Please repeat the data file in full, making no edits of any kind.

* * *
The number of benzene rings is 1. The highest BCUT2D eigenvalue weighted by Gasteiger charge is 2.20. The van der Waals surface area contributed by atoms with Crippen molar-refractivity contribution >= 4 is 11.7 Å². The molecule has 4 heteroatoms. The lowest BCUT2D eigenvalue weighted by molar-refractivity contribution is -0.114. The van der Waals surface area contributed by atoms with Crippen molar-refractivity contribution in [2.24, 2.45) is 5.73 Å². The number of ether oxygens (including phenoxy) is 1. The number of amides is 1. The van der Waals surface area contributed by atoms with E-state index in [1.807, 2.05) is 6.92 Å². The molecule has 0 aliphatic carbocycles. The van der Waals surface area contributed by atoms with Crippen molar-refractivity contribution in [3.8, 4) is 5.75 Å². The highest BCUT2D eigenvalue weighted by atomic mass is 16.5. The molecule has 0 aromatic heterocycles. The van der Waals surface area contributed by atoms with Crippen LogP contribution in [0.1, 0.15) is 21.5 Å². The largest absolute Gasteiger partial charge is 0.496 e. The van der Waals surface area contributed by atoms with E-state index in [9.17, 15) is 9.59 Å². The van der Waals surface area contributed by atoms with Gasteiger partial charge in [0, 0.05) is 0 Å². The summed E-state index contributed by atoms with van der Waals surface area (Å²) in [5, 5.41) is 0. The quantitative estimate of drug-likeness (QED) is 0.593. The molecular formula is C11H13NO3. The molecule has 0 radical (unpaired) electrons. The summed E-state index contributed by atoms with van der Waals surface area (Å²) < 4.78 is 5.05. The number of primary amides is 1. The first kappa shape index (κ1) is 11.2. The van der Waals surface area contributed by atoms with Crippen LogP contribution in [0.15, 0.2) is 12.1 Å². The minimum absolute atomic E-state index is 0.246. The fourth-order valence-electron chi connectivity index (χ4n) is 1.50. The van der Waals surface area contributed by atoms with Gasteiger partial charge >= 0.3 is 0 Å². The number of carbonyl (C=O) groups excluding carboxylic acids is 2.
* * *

The number of benzene rings is 1. The highest BCUT2D eigenvalue weighted by Gasteiger charge is 2.20. The van der Waals surface area contributed by atoms with Crippen molar-refractivity contribution >= 4 is 11.7 Å². The molecule has 4 heteroatoms. The lowest BCUT2D eigenvalue weighted by molar-refractivity contribution is -0.114. The van der Waals surface area contributed by atoms with Crippen molar-refractivity contribution in [2.24, 2.45) is 5.73 Å². The number of ether oxygens (including phenoxy) is 1. The number of amides is 1. The van der Waals surface area contributed by atoms with E-state index in [1.807, 2.05) is 6.92 Å². The molecule has 0 aliphatic carbocycles. The van der Waals surface area contributed by atoms with Crippen molar-refractivity contribution in [3.8, 4) is 5.75 Å². The highest BCUT2D eigenvalue weighted by atomic mass is 16.5. The molecule has 0 aromatic heterocycles. The van der Waals surface area contributed by atoms with Crippen LogP contribution in [0.1, 0.15) is 21.5 Å². The largest absolute Gasteiger partial charge is 0.496 e. The van der Waals surface area contributed by atoms with E-state index in [9.17, 15) is 9.59 Å². The van der Waals surface area contributed by atoms with Gasteiger partial charge in [0, 0.05) is 0 Å². The summed E-state index contributed by atoms with van der Waals surface area (Å²) in [5, 5.41) is 0. The quantitative estimate of drug-likeness (QED) is 0.593. The molecular formula is C11H13NO3. The molecule has 0 radical (unpaired) electrons. The summed E-state index contributed by atoms with van der Waals surface area (Å²) < 4.78 is 5.05. The number of primary amides is 1. The first kappa shape index (κ1) is 11.2. The van der Waals surface area contributed by atoms with Crippen LogP contribution in [0.15, 0.2) is 12.1 Å². The minimum absolute atomic E-state index is 0.246. The fourth-order valence-electron chi connectivity index (χ4n) is 1.50. The van der Waals surface area contributed by atoms with Gasteiger partial charge >= 0.3 is 0 Å². The number of carbonyl (C=O) groups excluding carboxylic acids is 2.